Longtime Las Vegas resident and singer Michelle Johnson’s first full-time local gig was at the Golden Nugget, singing in the chorus for a show called “Country Fever.” Back then, she says, Steve Wynn owned the downtown casino resort, and he was paying the performers in the show as actual casino employees, including health insurance coverage, a 401k plan and the works.
When the show closed, and Johnson performed briefly in a replacement production that didn’t last, she ended up staying on at the Nugget to work in a new counseling program serving at-risk youth. “It was my first real day job here,” says Johnson, who moved here from New York in 1995 and is regularly referred to as Las Vegas’ first lady of jazz. “I did that for a while and kept singing, and eventually my schedule picked up so I had to leave that job helping kids cope with their stress and struggles.
“I’ve always thought if I could wave a wand I’d create a center for at-risk kids using music to heal, some kind of music and therapy foundation. It certainly has been my medicine for all these years.”
Empathy and music are definitely related on some deep level that we may not fully understand. “I think so,” she says. “If you think about jazz zingers, and why there are so many that seem so sad, and why when you look into that genre there’s so much tragedy, I think it reveals a natural tie between music and healing. Everyone has some kind of monkey on their back, something they’re working through. Music has a way of evening people out. Even when you don’t speak the same language, you can connect to people through your voice when you’re singing, and that’s what I try to do.”
Johnson, who has recorded and/or shared a stage with just about everyone from Gladys Knight to Elton John to Paul McCartney, won’t have a problem connecting with her audience with her latest show at the Smith Center. She’s once again performing “Tapestry Unraveled” this week, digging deep into the iconic 1971 album by Carole King. She sang the entirety of “Tapestry” the first time last fall, her first show at the Cabaret Jazz theater “that was really my show,” she says. “I tend to produce things with a big cast of characters, like the Prince tribute we did last year. So I was a little scared the first time because it was my show and it’s about my life. It’s a combination of talking about my life and that album and the synergy of growing up with her.”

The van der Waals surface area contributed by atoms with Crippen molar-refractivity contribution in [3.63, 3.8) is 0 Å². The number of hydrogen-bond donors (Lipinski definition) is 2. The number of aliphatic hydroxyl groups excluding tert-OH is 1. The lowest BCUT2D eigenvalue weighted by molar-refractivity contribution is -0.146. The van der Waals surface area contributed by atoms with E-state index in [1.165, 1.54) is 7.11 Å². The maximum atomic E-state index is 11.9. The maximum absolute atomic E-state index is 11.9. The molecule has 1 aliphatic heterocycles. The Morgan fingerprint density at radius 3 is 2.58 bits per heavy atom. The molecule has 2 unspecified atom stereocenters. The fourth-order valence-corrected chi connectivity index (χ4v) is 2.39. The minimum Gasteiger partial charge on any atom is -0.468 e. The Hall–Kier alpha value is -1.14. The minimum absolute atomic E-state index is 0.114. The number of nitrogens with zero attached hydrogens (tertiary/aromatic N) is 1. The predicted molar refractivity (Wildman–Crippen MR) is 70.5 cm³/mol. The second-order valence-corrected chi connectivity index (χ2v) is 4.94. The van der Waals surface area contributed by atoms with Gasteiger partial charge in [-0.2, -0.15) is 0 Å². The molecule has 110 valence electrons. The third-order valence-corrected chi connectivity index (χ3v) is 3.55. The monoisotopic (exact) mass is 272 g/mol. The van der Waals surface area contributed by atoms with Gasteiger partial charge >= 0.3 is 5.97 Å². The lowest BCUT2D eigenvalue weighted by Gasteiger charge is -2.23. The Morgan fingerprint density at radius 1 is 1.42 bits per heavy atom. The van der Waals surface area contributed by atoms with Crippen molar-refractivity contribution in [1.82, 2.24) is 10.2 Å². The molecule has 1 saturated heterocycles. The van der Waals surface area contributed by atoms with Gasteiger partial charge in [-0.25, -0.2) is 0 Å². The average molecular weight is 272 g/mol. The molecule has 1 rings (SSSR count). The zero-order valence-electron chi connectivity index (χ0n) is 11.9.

“Tapestry,” of course, contains some of the beloved singer-songwriter’s best-known hits: “I Feel the Earth Move,” “It’s Too Late,” “Home Again,” “You’ve Got a Friend” and “Natural Woman,” to name a few.
“It was the second album I owned,” says Johnson. (The first was James Taylor’s “Mud Slide Slim and the Blue Horizon.”) “It resonated with me because I knew she had written the songs. My parents are both very musical and played a lot of records, but when my mom told me [Carole King] wrote these, it turned a switch inside me. I realized you don’t have to just sing songs by other people, that you can write your own stories. I also learned to play piano by ear using ‘Tapestry,’ and that’s why so many of my chord progressions sound like that album.”
Johnson, who also operates her own busy entertainment backline company called Diva Las Vegas Productions, has met many of her showbiz idols during her years touring as a background vocalist, but she hasn’t met King. “I would like to meet her and just say thank you for allowing me to pursue what I want fearlessly,” she says. “One of the things I like about Carole is she doesn’t just write about love and relationships. She takes you through different perspectives of different people. And this album is almost like a novel with different chapters, so I try to take those songs and create a theatrical show, not just a concert, but a story about love and loss and those universal themes.”
Michelle Johnson presents “Tapestry Unraveled” at 8 p.m. on Friday, Sept. 15, in the Cabaret Jazz theater at the Smith Center for the Performing Arts. Find tickets and info at thesmithcenter.com.